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Valentino says a new $207 million lawsuit accusing the fashion brand of illegally breaking its Manhattan lease and trashing the building on its way out is “baseless.”

Last week, its landlord, 693 Fifth Owner LLC, claimed that the design house used the coronavirus pandemic as a pretext to break its lease nearly a decade early because of financial problems that Valentino was already having before the health crisis started.

The building owner also claimed that Valentino — which was renting four floors — left extensive damage when it moved out in December, including allegedly sloppily painting over Venetian terrazzo marble panels with Carrera chippings that were throughout the space.

But the Italian luxury retailer has fired back, calling 693 Fifth’s treatment of it “commercial harassment,” according to a new statement Valentino released late Thursday.

The empty building space where Valentino used to house their store.
The empty building space where Valentino used to house their store.
Courtesy of the building owner

Valentino said 693 Fifth was “extremely unsympathetic” to the challenges it faced during the pandemic, failing to enter into good-faith negotiations as so many other landlords have been doing.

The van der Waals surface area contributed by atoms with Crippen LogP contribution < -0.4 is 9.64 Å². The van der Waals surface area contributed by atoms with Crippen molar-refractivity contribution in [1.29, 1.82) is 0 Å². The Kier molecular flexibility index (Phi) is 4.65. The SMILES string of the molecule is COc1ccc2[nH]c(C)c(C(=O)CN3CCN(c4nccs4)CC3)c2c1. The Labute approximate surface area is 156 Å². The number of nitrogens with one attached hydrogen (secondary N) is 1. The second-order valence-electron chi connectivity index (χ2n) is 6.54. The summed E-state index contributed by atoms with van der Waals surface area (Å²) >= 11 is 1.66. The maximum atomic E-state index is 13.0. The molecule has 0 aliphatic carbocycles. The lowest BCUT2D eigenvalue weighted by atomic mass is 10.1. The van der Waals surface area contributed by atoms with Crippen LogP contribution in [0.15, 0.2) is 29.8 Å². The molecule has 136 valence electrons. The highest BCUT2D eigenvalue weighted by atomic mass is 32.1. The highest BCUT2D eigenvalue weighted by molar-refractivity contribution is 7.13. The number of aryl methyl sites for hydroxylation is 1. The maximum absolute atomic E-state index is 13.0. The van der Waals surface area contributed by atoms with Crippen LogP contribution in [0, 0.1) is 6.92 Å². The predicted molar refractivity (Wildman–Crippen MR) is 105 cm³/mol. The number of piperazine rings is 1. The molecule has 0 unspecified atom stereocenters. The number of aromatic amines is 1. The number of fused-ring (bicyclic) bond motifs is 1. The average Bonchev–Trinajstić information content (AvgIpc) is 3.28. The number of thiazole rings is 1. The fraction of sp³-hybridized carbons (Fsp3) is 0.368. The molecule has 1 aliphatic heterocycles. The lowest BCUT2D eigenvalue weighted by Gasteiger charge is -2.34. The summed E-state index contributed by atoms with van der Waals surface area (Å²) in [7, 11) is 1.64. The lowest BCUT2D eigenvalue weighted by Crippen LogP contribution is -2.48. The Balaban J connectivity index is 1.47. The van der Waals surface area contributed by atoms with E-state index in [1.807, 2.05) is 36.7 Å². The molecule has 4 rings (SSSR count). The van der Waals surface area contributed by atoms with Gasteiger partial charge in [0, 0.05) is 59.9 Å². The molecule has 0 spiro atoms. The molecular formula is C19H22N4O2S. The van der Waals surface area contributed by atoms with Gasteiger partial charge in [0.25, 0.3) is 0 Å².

“In fact, when Valentino attempted to coordinate its surrender to ensure a smooth transition, the landlord rebuffed its efforts to do so,” Valentino said in a statement. “Such acts constitute nothing less than commercial harassment in their purest form.”

The Valentino store before the company allegedly broke its building lease.
The Valentino store before the company allegedly broke its building lease.
Courtesy of the building owner

Valentino added that the damages that 693 Fifth is seeking are “far in excess of any amounts due and owing under the lease, and its allegations concerning property damage and the purported ‘millions’ in unpaid rent are all without merit,” according to the statement.

The fashion house said it will “defend itself against the landlord’s apparent attempts to harm Valentino’s reputation and brand with these inflated and baseless claims.”

An empty stairwell is sen inside the former space for Valentino on Fifth Ave. in Manhattan.
An empty stairwell is sen inside the former space for Valentino on Fifth Avenue in Manhattan.
Courtesy of the building owner

A rep for 693 Fifth did not immediately return a request for comment.

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